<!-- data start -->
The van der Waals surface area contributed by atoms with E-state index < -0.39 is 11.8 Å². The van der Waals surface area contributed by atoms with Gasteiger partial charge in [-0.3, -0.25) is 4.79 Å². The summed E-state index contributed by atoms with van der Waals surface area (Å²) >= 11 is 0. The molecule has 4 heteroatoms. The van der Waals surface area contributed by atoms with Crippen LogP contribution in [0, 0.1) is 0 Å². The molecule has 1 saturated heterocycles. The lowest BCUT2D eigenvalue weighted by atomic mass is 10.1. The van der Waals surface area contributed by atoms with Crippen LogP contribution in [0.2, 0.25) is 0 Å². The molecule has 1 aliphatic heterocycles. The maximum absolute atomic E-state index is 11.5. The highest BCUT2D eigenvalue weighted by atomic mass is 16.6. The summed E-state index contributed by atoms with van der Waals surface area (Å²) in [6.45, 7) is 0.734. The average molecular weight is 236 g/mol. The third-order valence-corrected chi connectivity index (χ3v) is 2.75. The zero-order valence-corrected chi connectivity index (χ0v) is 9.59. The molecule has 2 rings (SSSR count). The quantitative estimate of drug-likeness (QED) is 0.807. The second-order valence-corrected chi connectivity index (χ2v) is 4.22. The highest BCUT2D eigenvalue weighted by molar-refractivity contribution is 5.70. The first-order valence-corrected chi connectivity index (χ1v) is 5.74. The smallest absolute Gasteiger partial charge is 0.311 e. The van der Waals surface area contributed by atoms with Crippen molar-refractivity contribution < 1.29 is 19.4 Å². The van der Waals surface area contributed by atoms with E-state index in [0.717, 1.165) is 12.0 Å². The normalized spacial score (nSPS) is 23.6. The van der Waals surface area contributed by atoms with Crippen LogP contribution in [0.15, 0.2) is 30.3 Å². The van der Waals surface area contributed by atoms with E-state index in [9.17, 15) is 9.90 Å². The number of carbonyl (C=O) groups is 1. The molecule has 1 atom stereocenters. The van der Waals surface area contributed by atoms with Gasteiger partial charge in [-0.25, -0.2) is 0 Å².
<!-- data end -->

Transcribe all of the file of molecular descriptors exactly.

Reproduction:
The van der Waals surface area contributed by atoms with E-state index < -0.39 is 11.8 Å². The van der Waals surface area contributed by atoms with Gasteiger partial charge in [-0.3, -0.25) is 4.79 Å². The summed E-state index contributed by atoms with van der Waals surface area (Å²) >= 11 is 0. The molecule has 4 heteroatoms. The van der Waals surface area contributed by atoms with Crippen LogP contribution in [0, 0.1) is 0 Å². The molecule has 1 saturated heterocycles. The lowest BCUT2D eigenvalue weighted by atomic mass is 10.1. The van der Waals surface area contributed by atoms with Crippen LogP contribution in [0.2, 0.25) is 0 Å². The molecule has 1 aliphatic heterocycles. The maximum absolute atomic E-state index is 11.5. The highest BCUT2D eigenvalue weighted by atomic mass is 16.6. The summed E-state index contributed by atoms with van der Waals surface area (Å²) in [6.45, 7) is 0.734. The average molecular weight is 236 g/mol. The third-order valence-corrected chi connectivity index (χ3v) is 2.75. The zero-order valence-corrected chi connectivity index (χ0v) is 9.59. The molecule has 2 rings (SSSR count). The quantitative estimate of drug-likeness (QED) is 0.807. The second-order valence-corrected chi connectivity index (χ2v) is 4.22. The highest BCUT2D eigenvalue weighted by molar-refractivity contribution is 5.70. The first-order valence-corrected chi connectivity index (χ1v) is 5.74. The smallest absolute Gasteiger partial charge is 0.311 e. The van der Waals surface area contributed by atoms with Crippen molar-refractivity contribution < 1.29 is 19.4 Å². The van der Waals surface area contributed by atoms with E-state index in [0.717, 1.165) is 12.0 Å². The normalized spacial score (nSPS) is 23.6. The van der Waals surface area contributed by atoms with Crippen LogP contribution in [0.15, 0.2) is 30.3 Å². The van der Waals surface area contributed by atoms with E-state index in [9.17, 15) is 9.90 Å². The number of carbonyl (C=O) groups is 1. The molecule has 1 atom stereocenters. The van der Waals surface area contributed by atoms with Gasteiger partial charge in [-0.25, -0.2) is 0 Å².